script(1) — Linux manual page

NAME | SYNOPSIS | DESCRIPTION | OPTIONS | SIGNALS | ENVIRONMENT | NOTES | HISTORY | BUGS | SEE ALSO | AVAILABILITY | COLOPHON

SCRIPT(1)                       User Commands                      SCRIPT(1)

NAME         top

       script - make typescript of terminal session

SYNOPSIS         top

       script [options] [file]

DESCRIPTION         top

       script makes a typescript of everything on your terminal session.
       The terminal data are stored in raw form to the log file and
       information about timing to another (optional) structured log file.
       The timing log file is necessary to replay the session later by
       scriptreplay(1) and to store additional information about the
       session.

       Since version 2.35, script supports multiple streams and allows the
       logging of input and output to separate files or all the one file.
       This version also supports new timing file which records additional
       information.  The command scriptreplay --summary then provides all
       the information.

       If the argument file or option --log-out file is given, script saves
       the dialogue in this file.  If no filename is given, the dialogue is
       saved in the file typescript.

       Note that logging input using --log-in or --log-io may record
       security-sensitive information as the log file contains all terminal
       session input (e.g., passwords) independently of the terminal echo
       flag setting.

OPTIONS         top

       Below, the size argument may be followed by the multiplicative
       suffixes KiB (=1024), MiB (=1024*1024), and so on for GiB, TiB, PiB,
       EiB, ZiB and YiB (the "iB" is optional, e.g., "K" has the same
       meaning as "KiB"), or the suffixes KB (=1000), MB (=1000*1000), and
       so on for GB, TB, PB, EB, ZB and YB.

       -a, --append
              Append the output to file or to typescript, retaining the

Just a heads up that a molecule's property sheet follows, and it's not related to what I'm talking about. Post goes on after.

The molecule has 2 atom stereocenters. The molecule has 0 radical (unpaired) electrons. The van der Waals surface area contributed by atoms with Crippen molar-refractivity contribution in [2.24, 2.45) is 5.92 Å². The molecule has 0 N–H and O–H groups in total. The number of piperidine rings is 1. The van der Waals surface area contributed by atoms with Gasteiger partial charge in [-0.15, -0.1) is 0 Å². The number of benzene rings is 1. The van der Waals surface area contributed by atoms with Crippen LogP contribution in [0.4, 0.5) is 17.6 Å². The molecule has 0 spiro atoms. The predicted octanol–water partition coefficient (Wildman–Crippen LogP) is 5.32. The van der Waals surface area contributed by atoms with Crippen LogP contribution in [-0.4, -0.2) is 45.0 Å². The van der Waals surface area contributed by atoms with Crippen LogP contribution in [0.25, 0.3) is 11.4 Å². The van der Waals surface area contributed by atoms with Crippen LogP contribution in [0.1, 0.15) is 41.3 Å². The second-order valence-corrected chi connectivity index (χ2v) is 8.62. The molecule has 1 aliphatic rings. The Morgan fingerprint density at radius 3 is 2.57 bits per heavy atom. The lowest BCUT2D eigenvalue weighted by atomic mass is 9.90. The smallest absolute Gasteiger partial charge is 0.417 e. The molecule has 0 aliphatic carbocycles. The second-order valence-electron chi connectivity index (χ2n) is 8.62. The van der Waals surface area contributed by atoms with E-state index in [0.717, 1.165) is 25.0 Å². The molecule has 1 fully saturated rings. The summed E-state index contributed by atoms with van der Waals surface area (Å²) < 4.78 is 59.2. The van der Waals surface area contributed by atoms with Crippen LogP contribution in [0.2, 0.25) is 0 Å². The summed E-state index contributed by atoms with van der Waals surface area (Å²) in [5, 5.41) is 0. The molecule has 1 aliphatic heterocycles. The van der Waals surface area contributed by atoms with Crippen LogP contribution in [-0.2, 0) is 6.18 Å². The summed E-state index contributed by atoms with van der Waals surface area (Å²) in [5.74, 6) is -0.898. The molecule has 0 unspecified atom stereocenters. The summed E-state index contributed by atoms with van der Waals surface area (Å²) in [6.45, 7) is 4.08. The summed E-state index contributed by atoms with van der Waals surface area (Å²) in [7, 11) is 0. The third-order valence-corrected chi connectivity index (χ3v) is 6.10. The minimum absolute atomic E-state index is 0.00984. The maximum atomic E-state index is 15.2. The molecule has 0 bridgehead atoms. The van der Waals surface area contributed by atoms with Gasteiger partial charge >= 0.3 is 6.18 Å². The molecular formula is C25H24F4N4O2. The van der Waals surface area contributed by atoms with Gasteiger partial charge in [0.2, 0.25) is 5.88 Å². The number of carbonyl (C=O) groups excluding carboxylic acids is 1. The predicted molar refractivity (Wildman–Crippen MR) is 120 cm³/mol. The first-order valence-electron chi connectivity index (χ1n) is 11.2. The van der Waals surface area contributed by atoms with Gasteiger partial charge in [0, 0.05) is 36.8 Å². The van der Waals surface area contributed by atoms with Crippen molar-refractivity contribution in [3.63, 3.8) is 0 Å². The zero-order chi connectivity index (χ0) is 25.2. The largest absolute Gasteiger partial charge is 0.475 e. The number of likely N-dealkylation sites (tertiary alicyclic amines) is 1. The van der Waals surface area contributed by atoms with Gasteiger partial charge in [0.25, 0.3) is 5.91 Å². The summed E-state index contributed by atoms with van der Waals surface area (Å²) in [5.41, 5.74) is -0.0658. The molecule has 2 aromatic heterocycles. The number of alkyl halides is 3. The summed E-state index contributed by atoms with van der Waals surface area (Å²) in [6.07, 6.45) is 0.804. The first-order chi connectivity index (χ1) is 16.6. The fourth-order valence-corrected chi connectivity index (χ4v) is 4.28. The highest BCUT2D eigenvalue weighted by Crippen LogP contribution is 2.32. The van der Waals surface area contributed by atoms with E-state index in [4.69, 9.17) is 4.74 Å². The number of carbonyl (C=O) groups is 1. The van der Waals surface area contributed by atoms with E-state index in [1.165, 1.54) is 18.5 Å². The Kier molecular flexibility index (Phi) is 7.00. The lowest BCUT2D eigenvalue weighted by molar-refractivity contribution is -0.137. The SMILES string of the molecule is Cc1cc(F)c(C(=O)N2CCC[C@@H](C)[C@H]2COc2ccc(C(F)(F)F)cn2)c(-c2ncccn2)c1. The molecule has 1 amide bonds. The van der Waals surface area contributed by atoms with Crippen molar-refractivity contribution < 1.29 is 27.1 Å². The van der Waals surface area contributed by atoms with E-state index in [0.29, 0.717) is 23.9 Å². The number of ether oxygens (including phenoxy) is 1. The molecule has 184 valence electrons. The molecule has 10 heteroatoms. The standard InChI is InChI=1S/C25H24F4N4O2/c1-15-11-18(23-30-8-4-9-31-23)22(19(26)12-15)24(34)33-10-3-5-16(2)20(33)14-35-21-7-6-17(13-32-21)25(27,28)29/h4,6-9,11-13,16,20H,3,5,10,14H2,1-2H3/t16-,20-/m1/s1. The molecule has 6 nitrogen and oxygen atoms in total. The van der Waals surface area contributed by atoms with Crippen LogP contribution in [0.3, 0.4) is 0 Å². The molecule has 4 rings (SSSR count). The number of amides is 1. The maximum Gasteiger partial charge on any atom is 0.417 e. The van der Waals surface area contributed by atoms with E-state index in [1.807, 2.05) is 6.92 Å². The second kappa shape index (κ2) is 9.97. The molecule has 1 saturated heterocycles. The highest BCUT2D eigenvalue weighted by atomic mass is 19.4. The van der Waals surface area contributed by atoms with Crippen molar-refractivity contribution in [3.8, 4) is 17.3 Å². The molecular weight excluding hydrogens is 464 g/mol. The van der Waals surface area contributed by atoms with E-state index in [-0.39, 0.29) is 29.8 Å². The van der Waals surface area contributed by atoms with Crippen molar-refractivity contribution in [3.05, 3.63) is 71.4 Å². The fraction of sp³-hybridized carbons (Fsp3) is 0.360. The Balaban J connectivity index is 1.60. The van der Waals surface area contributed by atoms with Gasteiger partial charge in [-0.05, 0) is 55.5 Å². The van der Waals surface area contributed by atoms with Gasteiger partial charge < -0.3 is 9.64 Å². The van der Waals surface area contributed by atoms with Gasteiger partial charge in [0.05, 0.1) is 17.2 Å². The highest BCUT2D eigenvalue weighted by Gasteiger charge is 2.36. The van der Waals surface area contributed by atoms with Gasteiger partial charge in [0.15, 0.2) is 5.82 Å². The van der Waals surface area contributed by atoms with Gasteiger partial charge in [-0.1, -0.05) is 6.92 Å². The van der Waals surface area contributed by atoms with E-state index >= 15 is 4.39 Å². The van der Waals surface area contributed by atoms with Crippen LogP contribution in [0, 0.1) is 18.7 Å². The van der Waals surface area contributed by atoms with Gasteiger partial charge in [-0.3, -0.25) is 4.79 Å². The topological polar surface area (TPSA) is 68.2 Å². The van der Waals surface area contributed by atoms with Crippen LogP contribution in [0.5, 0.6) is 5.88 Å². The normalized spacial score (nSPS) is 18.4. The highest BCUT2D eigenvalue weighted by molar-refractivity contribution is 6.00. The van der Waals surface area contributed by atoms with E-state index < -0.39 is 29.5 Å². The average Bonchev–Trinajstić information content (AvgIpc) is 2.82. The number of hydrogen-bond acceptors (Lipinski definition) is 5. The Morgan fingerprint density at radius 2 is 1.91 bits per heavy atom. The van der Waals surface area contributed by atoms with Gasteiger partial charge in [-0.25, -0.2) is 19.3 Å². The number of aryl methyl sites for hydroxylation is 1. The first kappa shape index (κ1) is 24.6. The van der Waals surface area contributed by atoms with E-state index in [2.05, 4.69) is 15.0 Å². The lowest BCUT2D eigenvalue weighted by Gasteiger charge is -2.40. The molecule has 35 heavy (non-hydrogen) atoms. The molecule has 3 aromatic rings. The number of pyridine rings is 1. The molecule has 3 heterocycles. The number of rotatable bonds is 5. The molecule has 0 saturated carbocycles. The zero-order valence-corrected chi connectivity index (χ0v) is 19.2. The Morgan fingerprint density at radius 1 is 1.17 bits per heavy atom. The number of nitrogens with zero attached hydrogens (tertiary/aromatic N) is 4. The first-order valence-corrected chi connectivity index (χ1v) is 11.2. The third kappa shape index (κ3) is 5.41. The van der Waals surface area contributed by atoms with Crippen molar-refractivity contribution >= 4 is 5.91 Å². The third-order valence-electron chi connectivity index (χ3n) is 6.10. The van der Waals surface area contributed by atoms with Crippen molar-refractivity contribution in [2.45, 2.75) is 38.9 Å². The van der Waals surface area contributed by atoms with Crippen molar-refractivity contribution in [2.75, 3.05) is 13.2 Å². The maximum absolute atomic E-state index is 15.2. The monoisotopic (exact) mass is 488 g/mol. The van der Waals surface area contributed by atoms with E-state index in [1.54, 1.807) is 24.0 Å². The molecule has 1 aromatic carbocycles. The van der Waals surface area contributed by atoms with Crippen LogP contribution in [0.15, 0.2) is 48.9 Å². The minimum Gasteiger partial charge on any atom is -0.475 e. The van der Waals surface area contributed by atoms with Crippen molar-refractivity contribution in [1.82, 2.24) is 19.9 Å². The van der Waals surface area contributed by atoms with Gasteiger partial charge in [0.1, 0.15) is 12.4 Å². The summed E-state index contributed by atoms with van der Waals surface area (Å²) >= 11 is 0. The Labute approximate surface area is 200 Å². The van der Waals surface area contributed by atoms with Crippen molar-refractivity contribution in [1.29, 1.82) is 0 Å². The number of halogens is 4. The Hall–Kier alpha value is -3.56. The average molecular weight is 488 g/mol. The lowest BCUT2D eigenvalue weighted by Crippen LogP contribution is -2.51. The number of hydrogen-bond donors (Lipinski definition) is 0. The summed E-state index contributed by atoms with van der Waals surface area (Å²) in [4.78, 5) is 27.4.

prior contents.

       -c, --command command
              Run the command rather than an interactive shell.  This makes
              it easy for a script to capture the output of a program that
              behaves differently when its stdout is not a tty.

       -E, --echo when
              This option controls the ECHO flag for the slave end of the
              session's pseudoterminal.  The supported modes are always,
              never, or auto.

              The default is auto -- in this case, ECHO enabled for the
              pseudoterminal slave; if the current standard input is a
              terminal, ECHO is disabled for it to prevent double echo; if
              the current standard input is not a terminal (for example
              pipe: echo date | script) then keeping ECHO enabled for the
              pseudoterminal slave enables the standard input data to be
              viewed on screen while being recorded to session log
              simultaneously.

              Note that 'never' mode affects content of the session output
              log, because users input is not repeated on output.

       -e, --return
              Return the exit status of the child process.  Uses the same
              format as bash termination on signal termination (i.e., exit
              status is 128 + the signal number).  The exit status of the
              child process is always stored in the type script file too.

       -f, --flush